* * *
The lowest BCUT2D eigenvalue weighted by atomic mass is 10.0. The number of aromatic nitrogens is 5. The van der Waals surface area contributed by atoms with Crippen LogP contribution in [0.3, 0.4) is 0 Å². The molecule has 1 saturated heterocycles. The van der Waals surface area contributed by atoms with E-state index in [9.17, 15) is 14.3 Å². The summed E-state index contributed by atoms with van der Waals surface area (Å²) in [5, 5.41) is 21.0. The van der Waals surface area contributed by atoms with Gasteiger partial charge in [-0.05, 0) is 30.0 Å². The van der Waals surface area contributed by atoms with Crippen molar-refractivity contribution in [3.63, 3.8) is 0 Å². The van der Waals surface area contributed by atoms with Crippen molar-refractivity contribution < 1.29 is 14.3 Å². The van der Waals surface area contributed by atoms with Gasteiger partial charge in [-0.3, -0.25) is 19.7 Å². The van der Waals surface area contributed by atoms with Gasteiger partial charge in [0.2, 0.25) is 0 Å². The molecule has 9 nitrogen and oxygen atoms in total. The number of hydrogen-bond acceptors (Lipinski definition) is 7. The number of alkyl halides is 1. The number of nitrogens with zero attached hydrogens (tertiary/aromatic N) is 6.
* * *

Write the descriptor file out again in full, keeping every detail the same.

The lowest BCUT2D eigenvalue weighted by atomic mass is 10.0. The number of aromatic nitrogens is 5. The van der Waals surface area contributed by atoms with Crippen LogP contribution in [0.3, 0.4) is 0 Å². The molecule has 1 saturated heterocycles. The van der Waals surface area contributed by atoms with E-state index in [9.17, 15) is 14.3 Å². The summed E-state index contributed by atoms with van der Waals surface area (Å²) in [5, 5.41) is 21.0. The van der Waals surface area contributed by atoms with Gasteiger partial charge in [-0.05, 0) is 30.0 Å². The van der Waals surface area contributed by atoms with Crippen molar-refractivity contribution in [3.63, 3.8) is 0 Å². The van der Waals surface area contributed by atoms with Crippen molar-refractivity contribution < 1.29 is 14.3 Å². The van der Waals surface area contributed by atoms with Gasteiger partial charge in [-0.3, -0.25) is 19.7 Å². The van der Waals surface area contributed by atoms with Gasteiger partial charge in [0.2, 0.25) is 0 Å². The molecule has 9 nitrogen and oxygen atoms in total. The number of hydrogen-bond acceptors (Lipinski definition) is 7. The number of alkyl halides is 1. The number of nitrogens with zero attached hydrogens (tertiary/aromatic N) is 6.